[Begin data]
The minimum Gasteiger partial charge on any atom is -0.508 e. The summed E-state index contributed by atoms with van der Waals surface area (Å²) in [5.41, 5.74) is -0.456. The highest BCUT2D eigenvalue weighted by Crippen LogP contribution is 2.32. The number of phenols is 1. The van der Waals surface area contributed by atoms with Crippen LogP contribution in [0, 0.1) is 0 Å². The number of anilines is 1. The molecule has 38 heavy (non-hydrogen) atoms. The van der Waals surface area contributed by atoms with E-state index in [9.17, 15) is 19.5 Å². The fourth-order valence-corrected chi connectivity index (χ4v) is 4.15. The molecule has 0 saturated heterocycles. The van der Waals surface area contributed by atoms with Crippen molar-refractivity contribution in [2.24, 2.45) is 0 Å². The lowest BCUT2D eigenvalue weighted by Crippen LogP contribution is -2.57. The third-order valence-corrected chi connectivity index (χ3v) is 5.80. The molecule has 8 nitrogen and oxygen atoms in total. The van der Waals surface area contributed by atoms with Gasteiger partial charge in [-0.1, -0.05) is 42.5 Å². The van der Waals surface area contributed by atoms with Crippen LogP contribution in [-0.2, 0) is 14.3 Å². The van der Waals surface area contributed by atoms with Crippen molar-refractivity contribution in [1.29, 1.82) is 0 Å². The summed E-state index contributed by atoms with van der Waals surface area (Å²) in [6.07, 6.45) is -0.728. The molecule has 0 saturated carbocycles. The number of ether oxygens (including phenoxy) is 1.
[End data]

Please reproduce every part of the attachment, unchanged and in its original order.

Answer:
The minimum Gasteiger partial charge on any atom is -0.508 e. The summed E-state index contributed by atoms with van der Waals surface area (Å²) in [5.41, 5.74) is -0.456. The highest BCUT2D eigenvalue weighted by Crippen LogP contribution is 2.32. The number of phenols is 1. The van der Waals surface area contributed by atoms with Crippen LogP contribution in [0, 0.1) is 0 Å². The number of anilines is 1. The molecule has 38 heavy (non-hydrogen) atoms. The van der Waals surface area contributed by atoms with E-state index in [9.17, 15) is 19.5 Å². The fourth-order valence-corrected chi connectivity index (χ4v) is 4.15. The molecule has 0 saturated heterocycles. The van der Waals surface area contributed by atoms with Crippen molar-refractivity contribution in [2.24, 2.45) is 0 Å². The lowest BCUT2D eigenvalue weighted by Crippen LogP contribution is -2.57. The third-order valence-corrected chi connectivity index (χ3v) is 5.80. The molecule has 8 nitrogen and oxygen atoms in total. The van der Waals surface area contributed by atoms with Gasteiger partial charge in [-0.1, -0.05) is 42.5 Å². The van der Waals surface area contributed by atoms with Crippen LogP contribution in [-0.2, 0) is 14.3 Å². The van der Waals surface area contributed by atoms with Crippen molar-refractivity contribution in [1.29, 1.82) is 0 Å². The summed E-state index contributed by atoms with van der Waals surface area (Å²) in [6.07, 6.45) is -0.728. The molecule has 0 saturated carbocycles. The number of ether oxygens (including phenoxy) is 1.